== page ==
Integrating CNC Machining with 3D Printing

Integrating CNC Machining with 3D Printing

The manufacturing industry is often seen as split into two camps: additive and subtractive manufacturing. But when creating a product designed to meet end user needs and optimize manufacturability, the dividing lines aren’t quite as clear. Using just one method isn’t always sufficient to deliver the best strategy for your parts. 

Although we specialize in additive manufacturing at Alchemy Industrial, our goal is always to  help our customers build a strong foundation for their products—and that may involve relying on traditional CNC machining techniques as well. 

No matter what manufacturing approach your product requires—3D printing, machining, injection molding—Alchemy Manufacturing Studio can guide you through the decision-making process and help you develop a manufacturing strategy that sets you up for success. 

How CNC Machining Integrates with 3D Printing 

There are a number of reasons why a product may need to integrate CNC machining with 3D printing.

Sometimes a 3D printed part comes out requiring additional surface finishing or critical post processing to make it perfect. For example, it may need tight tolerances that additive manufacturing alone can’t quite achieve. In these cases, the part is originally 3D printed and then machined to transform it into its final, sellable form.

There are also times when we integrate multiple manufacturing methods based on the price per part. For example, one of our clients is selling sealed components for a variety of applications. In some cases, they’re only selling 3-5 parts at a time. Due to the size and quantity of the parts, it’s less expensive to 3D print them than to get a compression molded billet made and then machine the parts.

However, this same client has other parts that they are making at higher volumes. Both the nature of the parts and the quantities makes them more conducive to CNC machining, so in those instances we’re working with them to manufacture with subtractive methods instead.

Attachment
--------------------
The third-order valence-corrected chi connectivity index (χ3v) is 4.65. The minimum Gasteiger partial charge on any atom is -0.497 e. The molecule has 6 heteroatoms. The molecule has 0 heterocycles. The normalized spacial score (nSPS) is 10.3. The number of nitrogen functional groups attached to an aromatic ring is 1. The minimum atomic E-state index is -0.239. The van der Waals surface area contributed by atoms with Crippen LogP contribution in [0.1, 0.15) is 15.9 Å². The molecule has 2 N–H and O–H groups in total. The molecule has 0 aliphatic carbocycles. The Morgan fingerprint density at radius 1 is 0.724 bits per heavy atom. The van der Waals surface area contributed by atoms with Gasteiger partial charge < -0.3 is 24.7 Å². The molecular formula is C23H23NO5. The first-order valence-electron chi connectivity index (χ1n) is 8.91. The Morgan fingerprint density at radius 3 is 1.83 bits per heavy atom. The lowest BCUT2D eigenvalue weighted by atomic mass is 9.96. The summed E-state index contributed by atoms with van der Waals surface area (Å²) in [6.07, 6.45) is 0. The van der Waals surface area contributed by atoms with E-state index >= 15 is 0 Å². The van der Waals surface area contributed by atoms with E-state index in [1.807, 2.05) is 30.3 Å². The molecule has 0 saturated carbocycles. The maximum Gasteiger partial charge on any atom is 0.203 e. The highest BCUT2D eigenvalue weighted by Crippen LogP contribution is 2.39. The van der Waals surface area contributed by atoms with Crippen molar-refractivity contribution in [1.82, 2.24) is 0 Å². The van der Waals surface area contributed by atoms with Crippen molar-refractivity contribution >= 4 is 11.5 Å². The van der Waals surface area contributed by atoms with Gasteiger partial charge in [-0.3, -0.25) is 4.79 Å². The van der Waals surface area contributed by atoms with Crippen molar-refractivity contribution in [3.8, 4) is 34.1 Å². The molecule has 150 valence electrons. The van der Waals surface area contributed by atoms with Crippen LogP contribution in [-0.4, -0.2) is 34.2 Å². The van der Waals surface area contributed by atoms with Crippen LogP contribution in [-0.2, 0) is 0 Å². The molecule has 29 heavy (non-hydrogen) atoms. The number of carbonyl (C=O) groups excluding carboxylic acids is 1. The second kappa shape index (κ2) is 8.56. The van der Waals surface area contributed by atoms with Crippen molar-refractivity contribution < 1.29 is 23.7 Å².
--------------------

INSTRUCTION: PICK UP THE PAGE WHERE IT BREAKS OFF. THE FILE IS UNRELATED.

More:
Either way, our clients don’t have to shop around for different manufacturing methods, nor do they have to figure out on their own which method is most appropriate for their parts. They can simply rely on us to implement an outsourced manufacturing strategy covering an entire range of products with varying size and order quantities. 

Alchemy Industrial Will Help You Develop the Right Manufacturing Strategy

When developing a manufacturing strategy for a primary part, there are several key factors that we take into consideration to help us determine the ideal manufacturing method(s):


Material. When 3D printing for the oil and gas industry or other sectors where parts must reach critical temperatures and maintain key properties, it’s important to make sure that any materials are qualified by the end user. These industries generally accept most metals, but they may be initially skeptical of #stronglikemetal technopolymers such as PEEK. 

We work with our clients to provide whatever data they need to qualify components for appropriate use. Our equipment and materials partner, Roboze, even specializes in materials science research in 3D printing. We’ll gladly make a material recommendation!


Quantity. The general rule of thumb is that the higher the volume, the more likely you’ll move to machining and eventually injection molding, but the continuum isn’t always as straightforward as you might think. Contrary to what many people believe, production scale 3D printing is an option. We’ll be sure to assess the cost before ever recommending additive manufacturing over subtractive manufacturing for larger quantities. 


Geometry. One of the great revolutions of 3D printing is liberating geometries. If you only need to produce a simple shape, a mill or a lathe can usually do the job. But if you need geometric flexibility, 3D printing is probably the best option. We can 3D print almost any shape you can conceive, so don’t be afraid to include complex profiles or unique characteristics! 


Component fit. It’s possible to combine one or more components in 3D printing to reduce cost and lead time—and in some cases, reduce an assembly down to a single part. That said, there are times when we may recommend 3D printing one part, then stopping to add a feature via CNC machining (e.g., magnet inserts, bolts to strengthen a part) before returning to 3D printing.


Every product has its own unique formula that helps us determine the right manufacturing strategy. No two projects are alike—and the challenge of working on your unique parts is what makes our job both fun and rewarding!


Don’t get pigeonholed into just one manufacturing method. Contact Alchemy Industrial today to develop a manufacturing plan that guarantees optimal results.